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Re: Opera's wsc-xit review comments

From: Mary Ellen Zurko <Mary_Ellen_Zurko@notesdev.ibm.com>
Date: Fri, 14 Dec 2007 16:13:28 -0500
To: yngve@opera.com
Cc: "public-wsc-wg@w3.org" <public-wsc-wg@w3.org>
Message-ID: <OF36975F8E.6068BBFC-ON852573B1.007487C3-852573B1.007496FE@LocalDomain>
These are super good Ynvgve; please thank your colleagues for taking the 
time. 

As with your own comments, please turn the ones that should be acted on 
into Issues. 

          Mez





From:
"Yngve Nysaeter Pettersen" <yngve@opera.com>
To:
"public-wsc-wg@w3.org" <public-wsc-wg@w3.org>
Date:
12/10/2007 12:24 PM
Subject:
Opera's wsc-xit review comments




Here are the comments/questions from other reviewers in Opera.

-------

5.1

What about TLS-connections that are neither weak nor strong, like expired
certificates?

5.5.2

What exactly is a redirection "chain"? A simple redirect, or more, how
many?

5.3.3:

"CA root certificates are generally self-signed, and their inclusion in
the rootstores of user agents is based on out of band methods to ensure
their authensity."

It is possible for an organization to accomplish the same for internal
purposes, by distributing the certificates by courier or other secure
means to each server and client. This method is typically used by
government organizations when relying on an outside CA is not regarded as
sufficiently secure. The quality of such certificates is only dependent on
the internal procedures in the organization itself. In principle, an
organization is the ultimate authority to attest certificates for its own
use. This is different from the situation where there is no secure
out-of-band connection to the clients.


5.5

When does a change of security level happen, on all (AND) the points  or
any one (OR) of them? If AND, does this mean that https->http->https on
the same domain is not a change of security level? If OR, does this mean
that a common redirection chain when paying by credit card https (form
submit target)->https (please wait, automatic redirect after 20
seconds)->https (check order status)->https (failure or success page)
induces a change of security level?

Does change of security level only occur for the top level page, or also
for inlines?

6.1.2:

If the user agent is to display a logotype, then the inclusion of a
logotype in the certificate should be MANDATORY. Otherwise, the public may
get the impression that certificates with logotypes are somehow more
reliable than those without.

6.4

What is supposed to be shown in the secondary chrome on weak and/or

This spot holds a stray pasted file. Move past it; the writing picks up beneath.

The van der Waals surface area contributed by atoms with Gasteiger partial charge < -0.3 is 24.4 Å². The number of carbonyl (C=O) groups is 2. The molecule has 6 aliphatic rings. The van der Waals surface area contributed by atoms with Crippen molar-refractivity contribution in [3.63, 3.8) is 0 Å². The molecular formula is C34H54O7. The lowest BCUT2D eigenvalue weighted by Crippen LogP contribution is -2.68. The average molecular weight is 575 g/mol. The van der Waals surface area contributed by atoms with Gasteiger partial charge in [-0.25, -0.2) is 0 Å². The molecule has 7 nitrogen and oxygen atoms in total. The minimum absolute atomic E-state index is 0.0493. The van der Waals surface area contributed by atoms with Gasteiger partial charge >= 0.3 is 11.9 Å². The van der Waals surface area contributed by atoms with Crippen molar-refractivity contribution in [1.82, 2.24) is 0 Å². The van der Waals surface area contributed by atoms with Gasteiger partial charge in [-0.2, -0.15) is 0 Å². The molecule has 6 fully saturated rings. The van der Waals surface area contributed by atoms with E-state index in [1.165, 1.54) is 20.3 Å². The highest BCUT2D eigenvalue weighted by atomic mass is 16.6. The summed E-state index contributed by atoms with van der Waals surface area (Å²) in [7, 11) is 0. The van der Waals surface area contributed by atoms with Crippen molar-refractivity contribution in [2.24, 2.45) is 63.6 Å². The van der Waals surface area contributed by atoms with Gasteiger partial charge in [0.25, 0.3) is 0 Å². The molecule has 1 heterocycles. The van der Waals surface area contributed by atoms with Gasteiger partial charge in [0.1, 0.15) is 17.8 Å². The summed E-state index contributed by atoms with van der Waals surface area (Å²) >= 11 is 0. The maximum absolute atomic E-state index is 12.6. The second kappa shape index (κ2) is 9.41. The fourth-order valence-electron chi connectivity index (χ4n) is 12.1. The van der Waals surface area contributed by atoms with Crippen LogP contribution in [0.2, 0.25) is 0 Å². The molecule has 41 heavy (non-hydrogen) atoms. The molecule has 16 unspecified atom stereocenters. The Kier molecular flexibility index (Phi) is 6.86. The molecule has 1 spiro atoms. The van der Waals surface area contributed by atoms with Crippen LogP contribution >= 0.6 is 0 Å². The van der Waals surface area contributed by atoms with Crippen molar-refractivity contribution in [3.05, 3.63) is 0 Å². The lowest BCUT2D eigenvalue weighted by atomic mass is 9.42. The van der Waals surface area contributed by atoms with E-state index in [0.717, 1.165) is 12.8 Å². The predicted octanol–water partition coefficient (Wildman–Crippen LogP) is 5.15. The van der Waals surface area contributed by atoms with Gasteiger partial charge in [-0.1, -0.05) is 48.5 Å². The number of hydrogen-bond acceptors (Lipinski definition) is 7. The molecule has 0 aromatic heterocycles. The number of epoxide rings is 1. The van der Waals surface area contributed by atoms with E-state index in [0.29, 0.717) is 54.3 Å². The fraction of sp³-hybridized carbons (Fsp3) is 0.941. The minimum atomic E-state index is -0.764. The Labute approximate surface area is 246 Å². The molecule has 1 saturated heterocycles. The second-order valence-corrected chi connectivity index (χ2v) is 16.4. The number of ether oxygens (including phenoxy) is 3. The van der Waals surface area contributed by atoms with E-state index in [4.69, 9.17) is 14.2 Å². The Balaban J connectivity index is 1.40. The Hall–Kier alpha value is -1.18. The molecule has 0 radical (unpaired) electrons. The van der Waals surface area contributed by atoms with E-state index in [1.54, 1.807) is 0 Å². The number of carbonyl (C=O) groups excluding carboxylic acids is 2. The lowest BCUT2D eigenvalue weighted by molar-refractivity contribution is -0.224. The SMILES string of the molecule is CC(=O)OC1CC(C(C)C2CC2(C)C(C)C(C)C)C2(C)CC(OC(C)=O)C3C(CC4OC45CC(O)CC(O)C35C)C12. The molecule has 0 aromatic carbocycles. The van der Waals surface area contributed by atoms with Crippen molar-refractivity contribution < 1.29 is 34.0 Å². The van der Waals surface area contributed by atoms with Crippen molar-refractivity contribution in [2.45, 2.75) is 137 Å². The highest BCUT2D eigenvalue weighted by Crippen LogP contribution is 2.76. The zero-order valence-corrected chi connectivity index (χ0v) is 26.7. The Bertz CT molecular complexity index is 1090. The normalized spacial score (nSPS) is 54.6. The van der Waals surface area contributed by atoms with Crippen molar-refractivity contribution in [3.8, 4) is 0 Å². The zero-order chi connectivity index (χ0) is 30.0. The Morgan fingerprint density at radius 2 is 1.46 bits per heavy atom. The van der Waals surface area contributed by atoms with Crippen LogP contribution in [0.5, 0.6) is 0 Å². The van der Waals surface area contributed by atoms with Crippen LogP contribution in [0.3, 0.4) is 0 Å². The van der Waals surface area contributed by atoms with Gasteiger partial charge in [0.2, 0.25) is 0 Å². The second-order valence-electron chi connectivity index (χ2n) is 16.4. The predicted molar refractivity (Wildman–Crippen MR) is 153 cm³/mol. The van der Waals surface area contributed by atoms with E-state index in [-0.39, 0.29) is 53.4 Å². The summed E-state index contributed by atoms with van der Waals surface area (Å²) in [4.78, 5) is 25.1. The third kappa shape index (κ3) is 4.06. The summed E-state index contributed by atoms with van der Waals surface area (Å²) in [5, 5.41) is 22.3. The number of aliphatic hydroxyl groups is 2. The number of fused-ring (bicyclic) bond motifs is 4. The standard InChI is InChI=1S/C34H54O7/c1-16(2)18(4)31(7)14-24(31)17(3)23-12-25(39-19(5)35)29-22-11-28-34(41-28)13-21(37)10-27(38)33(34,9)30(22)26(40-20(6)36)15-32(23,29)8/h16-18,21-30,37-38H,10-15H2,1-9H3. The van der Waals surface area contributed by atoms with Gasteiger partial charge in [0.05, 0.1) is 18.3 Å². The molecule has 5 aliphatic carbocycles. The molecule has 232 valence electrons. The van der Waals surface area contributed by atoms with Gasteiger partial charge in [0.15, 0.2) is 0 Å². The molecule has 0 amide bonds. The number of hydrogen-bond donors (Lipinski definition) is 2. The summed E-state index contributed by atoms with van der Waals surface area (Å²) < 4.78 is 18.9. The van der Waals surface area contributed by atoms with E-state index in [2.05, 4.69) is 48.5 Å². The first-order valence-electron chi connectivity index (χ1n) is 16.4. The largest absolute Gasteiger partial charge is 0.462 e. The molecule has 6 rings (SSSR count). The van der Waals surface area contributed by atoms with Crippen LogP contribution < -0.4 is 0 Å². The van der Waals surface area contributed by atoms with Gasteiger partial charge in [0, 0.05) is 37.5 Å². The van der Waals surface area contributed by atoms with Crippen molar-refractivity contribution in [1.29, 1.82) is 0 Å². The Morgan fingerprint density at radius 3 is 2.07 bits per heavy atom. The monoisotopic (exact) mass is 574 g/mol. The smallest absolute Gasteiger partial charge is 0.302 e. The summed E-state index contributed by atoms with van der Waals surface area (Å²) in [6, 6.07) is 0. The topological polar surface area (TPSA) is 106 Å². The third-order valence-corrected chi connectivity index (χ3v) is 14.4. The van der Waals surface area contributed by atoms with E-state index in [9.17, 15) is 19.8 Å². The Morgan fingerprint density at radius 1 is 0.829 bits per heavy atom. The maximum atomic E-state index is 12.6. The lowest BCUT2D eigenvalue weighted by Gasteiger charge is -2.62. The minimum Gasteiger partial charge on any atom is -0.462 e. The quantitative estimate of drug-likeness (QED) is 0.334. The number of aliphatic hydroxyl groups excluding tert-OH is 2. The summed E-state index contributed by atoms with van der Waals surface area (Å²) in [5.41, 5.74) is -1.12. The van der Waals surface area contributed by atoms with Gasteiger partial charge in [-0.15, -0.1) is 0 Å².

non-strong TLS-connections? All the errors, some, at least one, generic
message?

7.1

If the history match uses certificates only, that means it is open to
spoofs where alternate names of the certificate is being used to get it
accepted, and an alternate name is a spoof. Shouldn't the domain name also
play a role in matching history with the current address? E.g.
useonceonly.com to accept a certificate, and then hotmai1.com as an
alternate name.

Does the association algorithm in section 7.1 also apply to 5.5.3, or is
5.5.3 about a resource only as it states? Wouldn't 5.5.3 be better talking
about a domain, not a resource, nor a section of domains as in section 
7.1?

7.3

Section 7.3 is somewhat confusing. Example 1 gives options 1. and 2., but
the text talks about options (a), (b), (aa) and (bb).

Section 7.3 assumes that the user agent is capable of searching. A bank
could easily supply a tool to communicate with the bank only, and not
allow searching on the wide web, this tool would then not be capable of
becoming compliant. Requiring that all user agents support searching the
wide web is an unnecessary constraint, IMHO.

9.4

Section 9.4 will most likely never carry home. Redirects from e.g.
opera.com to www.opera.com are very common. Demanding that web authors
update all sites that redirect to www.opera.com whenever www.opera.com
receives an overhaul duplicates work, and might not even be feasible.
http://opera.com/->http://www.opera.com/->https://www.opera.com/secure
should be allowed, while
http://www.opera.com/->http://www.opera.com/secure->
https://www.opera.com/secure
should not.

10.2

It is important that Safe Browsing Mode is visually distinct from other
usage modes in an area which web pages do not have access to, even in
non-Safe Browsing Mode.




--
Sincerely,
Yngve N. Pettersen
********************************************************************
Senior Developer                                 Email: yngve@opera.com
Opera Software ASA                   http://www.opera.com/
Phone:  +47 24 16 42 60              Fax:    +47 24 16 40 01
********************************************************************
Received on Friday, 14 December 2007 21:13:48 UTC

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